Continental Philosophy Review

, Volume 46, Issue 3, pp 465–479 | Cite as

On negativity in Revolution in Poetic Language

  • Sina KramerEmail author


Kristeva’s Revolution in Poetic Language offers a challenge to theories of the subject in psychoanalysis, linguistic theory, and in philosophy. Central to that challenge is Kristeva’s conception of negativity. In this article, I trace the development of the concept of negativity in Revolution in Poetic Language from its root in Hegel, to rejection, which Kristeva develops out of Freud. Both are crucial to the development of the material dialectic between the semiotic and the symbolic that makes up Kristeva’s subject-in-process/on trial. I argue that a clearer understanding of Kristeva’s conception of negativity helps us to better appreciate the force of Kristeva’s challenge, both philosophically and politically. Finally I argue that Kristevan negativity also helps us to clarify the relation between the delimited space of politics and its conditions, laying the groundwork for constitutive exclusion as political critique and opening a space for the possibility of political re-constitutions.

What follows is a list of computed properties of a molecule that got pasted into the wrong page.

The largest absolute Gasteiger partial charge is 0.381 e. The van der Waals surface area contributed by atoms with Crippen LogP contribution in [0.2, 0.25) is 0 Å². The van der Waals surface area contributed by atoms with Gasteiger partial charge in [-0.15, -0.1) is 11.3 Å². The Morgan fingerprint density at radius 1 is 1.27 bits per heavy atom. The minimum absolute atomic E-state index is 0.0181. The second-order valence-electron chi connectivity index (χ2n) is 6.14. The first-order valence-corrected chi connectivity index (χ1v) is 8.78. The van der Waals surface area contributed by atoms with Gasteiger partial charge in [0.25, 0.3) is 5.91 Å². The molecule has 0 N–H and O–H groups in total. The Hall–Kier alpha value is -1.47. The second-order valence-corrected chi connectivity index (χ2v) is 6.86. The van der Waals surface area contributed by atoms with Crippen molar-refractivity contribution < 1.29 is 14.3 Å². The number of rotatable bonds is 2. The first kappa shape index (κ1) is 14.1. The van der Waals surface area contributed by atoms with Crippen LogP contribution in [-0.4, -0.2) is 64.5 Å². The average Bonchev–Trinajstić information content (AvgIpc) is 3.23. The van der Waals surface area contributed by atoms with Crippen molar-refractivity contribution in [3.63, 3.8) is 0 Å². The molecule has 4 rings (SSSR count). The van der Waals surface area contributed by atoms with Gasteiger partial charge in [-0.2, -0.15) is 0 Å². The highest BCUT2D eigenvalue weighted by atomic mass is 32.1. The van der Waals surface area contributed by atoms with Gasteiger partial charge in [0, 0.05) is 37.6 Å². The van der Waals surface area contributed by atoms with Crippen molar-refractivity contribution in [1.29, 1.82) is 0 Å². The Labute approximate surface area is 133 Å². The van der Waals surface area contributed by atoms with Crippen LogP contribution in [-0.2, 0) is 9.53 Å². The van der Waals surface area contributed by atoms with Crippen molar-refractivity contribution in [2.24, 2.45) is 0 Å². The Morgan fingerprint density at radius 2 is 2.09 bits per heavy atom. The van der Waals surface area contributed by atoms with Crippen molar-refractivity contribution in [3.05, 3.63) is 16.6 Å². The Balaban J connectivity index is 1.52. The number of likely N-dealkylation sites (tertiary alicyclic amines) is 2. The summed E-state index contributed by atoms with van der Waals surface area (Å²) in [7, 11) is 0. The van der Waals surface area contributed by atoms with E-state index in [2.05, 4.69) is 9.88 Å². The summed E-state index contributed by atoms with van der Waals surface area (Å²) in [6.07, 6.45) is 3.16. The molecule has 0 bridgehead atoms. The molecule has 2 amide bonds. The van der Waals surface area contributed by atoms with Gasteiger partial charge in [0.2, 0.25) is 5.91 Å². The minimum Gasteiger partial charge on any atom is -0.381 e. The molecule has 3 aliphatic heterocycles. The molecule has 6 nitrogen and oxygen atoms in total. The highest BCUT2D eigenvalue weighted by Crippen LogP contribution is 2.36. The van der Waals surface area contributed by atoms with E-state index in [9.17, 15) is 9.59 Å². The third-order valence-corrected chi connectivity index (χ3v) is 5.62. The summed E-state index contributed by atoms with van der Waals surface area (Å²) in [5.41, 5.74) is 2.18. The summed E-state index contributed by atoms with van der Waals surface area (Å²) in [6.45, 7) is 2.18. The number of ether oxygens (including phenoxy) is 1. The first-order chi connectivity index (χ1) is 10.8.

Kristeva Freud Hegel Negativity Constitutive exclusion 



Many thanks to Chris Buck, Tina Chanter, Andrew Dilts, Jana MacAuliffe, Heather Rakes, and an anonymous reviewer for Continental Philosophy Review for their invaluable advice in the development of this piece.


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Copyright information

© Springer Science+Business Media Dordrecht 2013

Authors and Affiliations

  1. 1.Loyola Marymount UniversityLos AngelesUSA

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